Liduina van der Sman on sax and flute, Adrienne Sach on piano and harmonica, Keith Newman on drums, Vonni Rollan on congas and Nigel Sweeting on bass.

Van der Sman later played with ...And The Native Hipsters in London, before closing the circle and playing with Moore and Dave Graney on 1997's The Devil Drives. Newman had been in The Warm Jets who became Terminal Twist, who covered several of Strals' songs, including Common Knowledge on their EP. Strals' songs are also listed as an influence on Terry Bradford from Greasy Pop band July 14th, in his interview in Underground In The City Of Churches.

Rollan and Sweeting then spent time in new wavers Nuvo Bloc before Sweeting hooked up with Strals and Lewis through the early to mid '80s as Speedboat. You can hear a Speedboat track, Sex Without Grunting, on Fast Forward 11.

Which brings us to the 1978 single. The less interesting A-side of the single can be heard on Left Of The Middle. The flipside though, is a lumbering beast of a song, really hitting its straps in the choruses, where Strals' take on Tom Waits' take on Captain Beefheart will sit really well with your fifth glögg/umeshu/Fosters on Tuesday afternoon.

No More Xmas, Carol [Download]

Sunday, 16 December 2012

It Never Ends: Voigt/465 - A Secret West 7" Unanimous Weld Enunciations E594, 1978

An extensive history of Voigt/465, authored by keyboard player and vocalist Phil Turnbull, can be found spread across several pages at his No Night Sweats website. A comprehensive firsthand account, it even offers some mild It Never Ends action to entertain us record collector subnormals, via its description of multiple pressings of the Slights Unspoken LP. Rather than parrot those details, we'll focus today on our own minor contribution to the story: welcome to the fascinating world of variations on Voigt/465's A Secret West / State 45.

The single is housed in a great sleeve, the murky, ambiguous imagery complementing the sounds within and reflecting the Voigt/465 mindset - i.e. one eye on the rear-view mirror but always surging forward, even if the final destination isn't clear (or, in Turnbull's words, "Post-Punk Rock, Krautrock and Prog rock combine to form a sound unlike any other"). All copies are hand-numbered in a variety of locations on the back cover, which conveniently allows us to trace how construction of the sleeves (and the accompanying insert) evolved over time. Enlightening in some respects but head-scratching in others - we'll get to that in a moment.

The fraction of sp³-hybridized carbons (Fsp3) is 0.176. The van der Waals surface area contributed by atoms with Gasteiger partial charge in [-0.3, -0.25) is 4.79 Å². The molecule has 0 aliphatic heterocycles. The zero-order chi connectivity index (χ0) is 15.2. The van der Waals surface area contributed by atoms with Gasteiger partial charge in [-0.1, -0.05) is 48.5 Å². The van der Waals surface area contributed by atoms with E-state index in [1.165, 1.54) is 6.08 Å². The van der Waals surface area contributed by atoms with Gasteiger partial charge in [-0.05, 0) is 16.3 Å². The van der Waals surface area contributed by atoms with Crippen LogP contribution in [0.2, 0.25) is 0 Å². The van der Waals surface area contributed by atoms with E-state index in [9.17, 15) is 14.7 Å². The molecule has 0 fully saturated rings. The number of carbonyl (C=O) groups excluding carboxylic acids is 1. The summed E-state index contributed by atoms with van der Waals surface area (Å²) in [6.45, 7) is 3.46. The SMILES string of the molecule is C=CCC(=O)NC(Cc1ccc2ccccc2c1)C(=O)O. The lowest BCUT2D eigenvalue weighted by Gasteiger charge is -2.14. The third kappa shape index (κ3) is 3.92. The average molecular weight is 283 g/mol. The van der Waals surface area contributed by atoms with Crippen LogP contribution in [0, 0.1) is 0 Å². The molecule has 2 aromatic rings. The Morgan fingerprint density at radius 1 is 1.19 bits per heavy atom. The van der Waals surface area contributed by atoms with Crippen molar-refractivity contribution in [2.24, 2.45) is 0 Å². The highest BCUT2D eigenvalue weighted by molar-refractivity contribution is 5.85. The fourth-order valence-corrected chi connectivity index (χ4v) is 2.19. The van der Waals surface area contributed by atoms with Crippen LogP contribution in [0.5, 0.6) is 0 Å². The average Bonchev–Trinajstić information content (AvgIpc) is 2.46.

Early copies are assembled in marvelous DIY fashion, being two photocopied sheets, cut and pasted onto blank cardboard sleeves; the dimensions of the artwork are smaller than the blank sleeve, creating a white border. Over time, the glue has tended to become discoloured - even on the most well-preserved of copies - characterising the initial batch with brown-ish stains or "foxing". This version is numbered in black pen on the bottom right-hand side of the back cover:


An insert is included in all copies of the record. Early examples - the first 100 or so - feature lyrics to both songs, a dictionary definition of "Whodunit?" with non sequiturs apparently authored by our mate Fat Lenny, and a statement that there were "500 copies pressed":

"500 copies pressed"

Anyone who has ever assembled and numbered record covers can attest that it is about as tedious as a Puritans B-side. At some point, even counting the number of records dispatched from the pressing plant seems like a preferable activity. Whoops! EMI Custom overshipped the order by 10%. Time to re-do that insert. This version, found in the remainder of the run, retains the layout of the song lyrics but inserts a new batch of nonsense below, with a more precise description of the pressing size:

"One of 547"

The earlier insert was most commonly printed on white paper, and the later version on fluorescent coloured stock, but note that the paper colour isn't convenient shorthand to differentiate them - white and fluoro examples exist for both.